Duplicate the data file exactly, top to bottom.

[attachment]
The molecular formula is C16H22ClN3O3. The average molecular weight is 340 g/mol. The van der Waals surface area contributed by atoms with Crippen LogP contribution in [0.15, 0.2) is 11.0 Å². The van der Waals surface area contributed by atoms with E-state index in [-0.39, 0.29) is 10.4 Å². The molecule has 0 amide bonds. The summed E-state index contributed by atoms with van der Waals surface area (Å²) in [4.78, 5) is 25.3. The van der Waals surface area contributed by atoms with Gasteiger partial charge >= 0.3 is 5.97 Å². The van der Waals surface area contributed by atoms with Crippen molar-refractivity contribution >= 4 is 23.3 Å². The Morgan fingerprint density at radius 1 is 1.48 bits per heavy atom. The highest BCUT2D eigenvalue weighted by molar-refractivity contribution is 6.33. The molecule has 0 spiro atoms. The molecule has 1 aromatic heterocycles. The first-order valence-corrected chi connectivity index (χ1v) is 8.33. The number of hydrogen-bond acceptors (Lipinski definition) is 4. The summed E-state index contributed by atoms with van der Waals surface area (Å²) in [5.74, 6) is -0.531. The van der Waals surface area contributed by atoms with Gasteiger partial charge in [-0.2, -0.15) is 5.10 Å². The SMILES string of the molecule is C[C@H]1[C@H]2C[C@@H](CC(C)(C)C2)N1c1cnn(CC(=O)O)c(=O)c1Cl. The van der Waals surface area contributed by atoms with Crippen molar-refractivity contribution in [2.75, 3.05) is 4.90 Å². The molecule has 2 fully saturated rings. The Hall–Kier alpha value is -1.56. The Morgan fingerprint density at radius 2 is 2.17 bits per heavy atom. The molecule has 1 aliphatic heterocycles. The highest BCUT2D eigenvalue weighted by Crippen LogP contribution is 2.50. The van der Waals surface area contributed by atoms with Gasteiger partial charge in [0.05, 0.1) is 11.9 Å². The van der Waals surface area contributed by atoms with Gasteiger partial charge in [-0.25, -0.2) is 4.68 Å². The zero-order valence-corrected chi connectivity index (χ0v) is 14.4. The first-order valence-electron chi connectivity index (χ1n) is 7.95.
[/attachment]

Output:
The molecular formula is C16H22ClN3O3. The average molecular weight is 340 g/mol. The van der Waals surface area contributed by atoms with Crippen LogP contribution in [0.15, 0.2) is 11.0 Å². The van der Waals surface area contributed by atoms with E-state index in [-0.39, 0.29) is 10.4 Å². The molecule has 0 amide bonds. The summed E-state index contributed by atoms with van der Waals surface area (Å²) in [4.78, 5) is 25.3. The van der Waals surface area contributed by atoms with Gasteiger partial charge >= 0.3 is 5.97 Å². The van der Waals surface area contributed by atoms with Crippen molar-refractivity contribution >= 4 is 23.3 Å². The Morgan fingerprint density at radius 1 is 1.48 bits per heavy atom. The highest BCUT2D eigenvalue weighted by molar-refractivity contribution is 6.33. The molecule has 0 spiro atoms. The molecule has 1 aromatic heterocycles. The first-order valence-corrected chi connectivity index (χ1v) is 8.33. The number of hydrogen-bond acceptors (Lipinski definition) is 4. The summed E-state index contributed by atoms with van der Waals surface area (Å²) in [5.74, 6) is -0.531. The van der Waals surface area contributed by atoms with Gasteiger partial charge in [-0.2, -0.15) is 5.10 Å². The SMILES string of the molecule is C[C@H]1[C@H]2C[C@@H](CC(C)(C)C2)N1c1cnn(CC(=O)O)c(=O)c1Cl. The van der Waals surface area contributed by atoms with Crippen molar-refractivity contribution in [2.75, 3.05) is 4.90 Å². The molecule has 2 fully saturated rings. The Hall–Kier alpha value is -1.56. The Morgan fingerprint density at radius 2 is 2.17 bits per heavy atom. The molecule has 1 aliphatic heterocycles. The highest BCUT2D eigenvalue weighted by Crippen LogP contribution is 2.50. The van der Waals surface area contributed by atoms with Gasteiger partial charge in [0.05, 0.1) is 11.9 Å². The van der Waals surface area contributed by atoms with Gasteiger partial charge in [-0.25, -0.2) is 4.68 Å². The zero-order valence-corrected chi connectivity index (χ0v) is 14.4. The first-order valence-electron chi connectivity index (χ1n) is 7.95.